Q&A: Introduction to trade marks

Introduction to trade marks – what are they, should I register my brand and will it meet the criteria?

One of the key ways a business can protect its brand is by registering it as a trade mark.  In this Q&A we answer some key questions about trade marks.

What is a trade mark?

A trade mark is used by a business to distinguish its goods or services from those of other businesses. The trade mark can be, for example, words, sounds, logos, colours or any combination of these.

Why register a trade mark?

Registering a trade mark is not a compulsory action for a business to take, but it is advisable because it can be commercially important for a business. For example:

  1. Trade marks are legally protected and can be enforced.

This means that if the trade mark has been registered, the business which owns it will able to take legal action against anyone who uses its trade mark without its permission, it can put the ® symbol next to the brand to show that it is theirs, and it can also sell and license the brand. These legal protections can put off potential infringers.

When businesses use an unregistered mark, they usually take a legal risk because to take action against anyone they think is infringing the mark, they would have to rely on a ‘passing off’ action to prevent infringement of the mark. This can be costly and time-consuming for the parties involved and a significant amount of evidence of ownership will need to be provided by the owner of the brand.

  1. Trade marks are a valuable commercial asset.

A registered trade mark can be a key asset of a business when it comes to business valuation, particularly where the business is looking to receive investment or be sold.

  1. Trade marks can be renewed indefinitely.

Once fully registered, the trade mark will last 10 years so it will need to be renewed by the business every 10 years for it to stay in force. There is no limit on how many times the trade mark can be renewed provided the relevant requirements are met.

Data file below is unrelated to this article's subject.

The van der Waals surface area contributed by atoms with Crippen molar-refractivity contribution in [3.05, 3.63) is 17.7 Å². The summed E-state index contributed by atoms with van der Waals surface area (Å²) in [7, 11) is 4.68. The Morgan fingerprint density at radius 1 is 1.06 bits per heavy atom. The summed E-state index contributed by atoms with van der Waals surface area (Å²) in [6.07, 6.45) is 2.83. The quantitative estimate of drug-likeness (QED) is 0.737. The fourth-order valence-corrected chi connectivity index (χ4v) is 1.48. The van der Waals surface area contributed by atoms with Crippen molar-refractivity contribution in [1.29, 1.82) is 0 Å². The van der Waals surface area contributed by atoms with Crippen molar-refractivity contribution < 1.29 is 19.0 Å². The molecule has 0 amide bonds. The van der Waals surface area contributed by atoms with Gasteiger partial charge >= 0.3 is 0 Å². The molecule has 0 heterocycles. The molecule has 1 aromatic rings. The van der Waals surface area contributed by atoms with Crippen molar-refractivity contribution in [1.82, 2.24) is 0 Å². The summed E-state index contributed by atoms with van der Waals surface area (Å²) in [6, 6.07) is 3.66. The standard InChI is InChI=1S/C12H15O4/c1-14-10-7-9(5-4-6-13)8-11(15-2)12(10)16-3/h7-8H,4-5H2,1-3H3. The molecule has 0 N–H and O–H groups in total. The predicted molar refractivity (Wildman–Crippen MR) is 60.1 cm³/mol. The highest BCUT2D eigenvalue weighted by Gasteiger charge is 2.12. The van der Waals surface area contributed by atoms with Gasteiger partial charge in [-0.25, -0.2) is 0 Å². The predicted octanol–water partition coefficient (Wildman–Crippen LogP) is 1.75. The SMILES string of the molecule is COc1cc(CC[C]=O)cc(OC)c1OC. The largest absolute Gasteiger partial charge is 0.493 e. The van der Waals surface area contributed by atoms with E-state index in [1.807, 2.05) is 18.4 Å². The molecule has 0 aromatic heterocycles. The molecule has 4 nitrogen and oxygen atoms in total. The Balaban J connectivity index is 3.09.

1. Trade marks can help to make a brand succeed and can be useful for marketing campaigns.

How do I register a trade mark?

When it comes to registering a trade mark, businesses must apply to the UK Intellectual Property Office, more commonly known as the ‘IPO’. The IPO will examine the submission and decide whether it is inherently acceptable as a trade mark for the types of goods or services (or both) which are set out in the application. The IPO will look at certain criteria to make its decision as to whether the trade mark is inherently acceptable as a trade mark for the types of goods and / or services specified in the application. The IPO will look at absolute criteria (that is, basic statutory requirements) that a mark must meet, otherwise it is rejected.

After the IPO has examined the trade mark, the trade mark will enter an opposition period where the IPO publishes the trade mark in the IPO’s journal to give the opportunity for third parties to raise grounds to oppose it – these are called relative grounds. If there are any issues the IPO will keep the applicant informed and the issues will need to be resolved before the trade mark is registered.

At Herrington Carmichael we are able to report to you on the eligibility of your proposed trade mark as a UK registered trade mark and any potential conflicts or likely opposition to any application to register the trade mark as a UK trade mark. We can then administer the application with the IPO on your behalf.

How can I protect my trade mark abroad?

There are European and international application systems which exist after your trade mark has been registered in the UK. If you would like to register your UK trade mark abroad we would be happy to help you.

If you are considering registering a trade mark or have questions regarding your existing trade mark, please contact our commercial team for specialist legal advice.

Brendon Lesar
Paralegal, Commercial
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This reflects the law and market position at the date of publication and is written as a general guide. It does not contain definitive legal advice, which should be sought in relation to a specific matter.

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